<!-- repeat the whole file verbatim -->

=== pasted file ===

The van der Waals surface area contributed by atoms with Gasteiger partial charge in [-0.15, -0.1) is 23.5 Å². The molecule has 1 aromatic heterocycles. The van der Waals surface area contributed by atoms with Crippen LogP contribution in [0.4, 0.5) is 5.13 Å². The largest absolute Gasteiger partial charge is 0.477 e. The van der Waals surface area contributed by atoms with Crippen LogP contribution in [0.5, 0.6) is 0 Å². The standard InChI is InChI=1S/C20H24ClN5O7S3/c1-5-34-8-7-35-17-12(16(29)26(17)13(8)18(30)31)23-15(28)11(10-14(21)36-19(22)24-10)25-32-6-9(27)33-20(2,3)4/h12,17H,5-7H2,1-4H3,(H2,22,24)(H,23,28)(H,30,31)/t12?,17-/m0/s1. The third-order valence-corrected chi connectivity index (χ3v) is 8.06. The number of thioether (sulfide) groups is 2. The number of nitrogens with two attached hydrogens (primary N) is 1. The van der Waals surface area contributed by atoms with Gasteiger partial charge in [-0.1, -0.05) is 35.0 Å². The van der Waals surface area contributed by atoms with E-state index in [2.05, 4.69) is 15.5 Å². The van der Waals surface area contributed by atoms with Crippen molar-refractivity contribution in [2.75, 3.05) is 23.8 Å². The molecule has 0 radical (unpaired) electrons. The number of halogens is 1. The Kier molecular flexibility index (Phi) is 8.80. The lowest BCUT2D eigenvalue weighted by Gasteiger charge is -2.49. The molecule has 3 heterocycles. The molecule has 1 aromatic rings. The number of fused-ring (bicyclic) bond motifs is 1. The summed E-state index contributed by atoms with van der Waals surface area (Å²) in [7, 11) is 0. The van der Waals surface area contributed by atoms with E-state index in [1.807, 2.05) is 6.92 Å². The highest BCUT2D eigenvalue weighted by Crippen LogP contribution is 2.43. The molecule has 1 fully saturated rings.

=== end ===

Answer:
The van der Waals surface area contributed by atoms with Gasteiger partial charge in [-0.15, -0.1) is 23.5 Å². The molecule has 1 aromatic heterocycles. The van der Waals surface area contributed by atoms with Crippen LogP contribution in [0.4, 0.5) is 5.13 Å². The largest absolute Gasteiger partial charge is 0.477 e. The van der Waals surface area contributed by atoms with Crippen LogP contribution in [0.5, 0.6) is 0 Å². The standard InChI is InChI=1S/C20H24ClN5O7S3/c1-5-34-8-7-35-17-12(16(29)26(17)13(8)18(30)31)23-15(28)11(10-14(21)36-19(22)24-10)25-32-6-9(27)33-20(2,3)4/h12,17H,5-7H2,1-4H3,(H2,22,24)(H,23,28)(H,30,31)/t12?,17-/m0/s1. The third-order valence-corrected chi connectivity index (χ3v) is 8.06. The number of thioether (sulfide) groups is 2. The number of nitrogens with two attached hydrogens (primary N) is 1. The van der Waals surface area contributed by atoms with Gasteiger partial charge in [-0.1, -0.05) is 35.0 Å². The van der Waals surface area contributed by atoms with E-state index in [2.05, 4.69) is 15.5 Å². The van der Waals surface area contributed by atoms with Crippen molar-refractivity contribution in [2.75, 3.05) is 23.8 Å². The molecule has 0 radical (unpaired) electrons. The number of halogens is 1. The Kier molecular flexibility index (Phi) is 8.80. The lowest BCUT2D eigenvalue weighted by Gasteiger charge is -2.49. The molecule has 3 heterocycles. The molecule has 1 aromatic rings. The number of fused-ring (bicyclic) bond motifs is 1. The summed E-state index contributed by atoms with van der Waals surface area (Å²) in [7, 11) is 0. The van der Waals surface area contributed by atoms with E-state index in [1.807, 2.05) is 6.92 Å². The highest BCUT2D eigenvalue weighted by Crippen LogP contribution is 2.43. The molecule has 1 fully saturated rings.